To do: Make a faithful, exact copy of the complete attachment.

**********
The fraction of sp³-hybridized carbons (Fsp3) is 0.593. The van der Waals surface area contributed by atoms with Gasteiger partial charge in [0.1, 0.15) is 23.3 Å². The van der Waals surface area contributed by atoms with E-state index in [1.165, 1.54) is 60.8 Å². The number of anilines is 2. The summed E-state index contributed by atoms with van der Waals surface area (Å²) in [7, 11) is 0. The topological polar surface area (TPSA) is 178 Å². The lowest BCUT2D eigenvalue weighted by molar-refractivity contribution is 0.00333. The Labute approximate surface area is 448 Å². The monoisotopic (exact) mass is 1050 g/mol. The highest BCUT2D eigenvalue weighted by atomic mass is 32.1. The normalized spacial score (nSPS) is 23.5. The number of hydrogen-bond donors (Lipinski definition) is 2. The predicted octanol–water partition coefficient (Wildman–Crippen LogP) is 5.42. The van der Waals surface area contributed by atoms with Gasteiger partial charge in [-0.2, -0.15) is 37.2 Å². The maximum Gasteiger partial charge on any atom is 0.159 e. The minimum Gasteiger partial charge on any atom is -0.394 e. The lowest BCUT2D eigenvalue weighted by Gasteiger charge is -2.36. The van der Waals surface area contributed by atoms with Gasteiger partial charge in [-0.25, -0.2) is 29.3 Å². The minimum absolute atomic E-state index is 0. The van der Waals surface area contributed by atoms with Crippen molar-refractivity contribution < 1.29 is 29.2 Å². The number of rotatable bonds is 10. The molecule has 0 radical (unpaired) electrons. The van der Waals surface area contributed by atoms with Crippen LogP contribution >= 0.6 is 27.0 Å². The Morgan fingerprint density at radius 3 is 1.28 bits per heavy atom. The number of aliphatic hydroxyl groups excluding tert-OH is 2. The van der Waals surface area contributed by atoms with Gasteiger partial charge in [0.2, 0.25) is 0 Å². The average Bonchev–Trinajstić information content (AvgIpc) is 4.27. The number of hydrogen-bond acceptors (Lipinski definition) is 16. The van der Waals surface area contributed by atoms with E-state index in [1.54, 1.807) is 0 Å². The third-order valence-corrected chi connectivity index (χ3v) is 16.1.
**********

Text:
The fraction of sp³-hybridized carbons (Fsp3) is 0.593. The van der Waals surface area contributed by atoms with Gasteiger partial charge in [0.1, 0.15) is 23.3 Å². The van der Waals surface area contributed by atoms with E-state index in [1.165, 1.54) is 60.8 Å². The number of anilines is 2. The summed E-state index contributed by atoms with van der Waals surface area (Å²) in [7, 11) is 0. The topological polar surface area (TPSA) is 178 Å². The lowest BCUT2D eigenvalue weighted by molar-refractivity contribution is 0.00333. The Labute approximate surface area is 448 Å². The monoisotopic (exact) mass is 1050 g/mol. The highest BCUT2D eigenvalue weighted by atomic mass is 32.1. The normalized spacial score (nSPS) is 23.5. The number of hydrogen-bond donors (Lipinski definition) is 2. The predicted octanol–water partition coefficient (Wildman–Crippen LogP) is 5.42. The van der Waals surface area contributed by atoms with Gasteiger partial charge in [-0.2, -0.15) is 37.2 Å². The maximum Gasteiger partial charge on any atom is 0.159 e. The minimum Gasteiger partial charge on any atom is -0.394 e. The lowest BCUT2D eigenvalue weighted by Gasteiger charge is -2.36. The van der Waals surface area contributed by atoms with Gasteiger partial charge in [-0.25, -0.2) is 29.3 Å². The minimum absolute atomic E-state index is 0. The van der Waals surface area contributed by atoms with Crippen molar-refractivity contribution < 1.29 is 29.2 Å². The number of rotatable bonds is 10. The molecule has 0 radical (unpaired) electrons. The van der Waals surface area contributed by atoms with Crippen LogP contribution >= 0.6 is 27.0 Å². The Morgan fingerprint density at radius 3 is 1.28 bits per heavy atom. The number of aliphatic hydroxyl groups excluding tert-OH is 2. The van der Waals surface area contributed by atoms with Gasteiger partial charge in [0.2, 0.25) is 0 Å². The average Bonchev–Trinajstić information content (AvgIpc) is 4.27. The number of hydrogen-bond acceptors (Lipinski definition) is 16. The van der Waals surface area contributed by atoms with E-state index in [1.54, 1.807) is 0 Å². The third-order valence-corrected chi connectivity index (χ3v) is 16.1.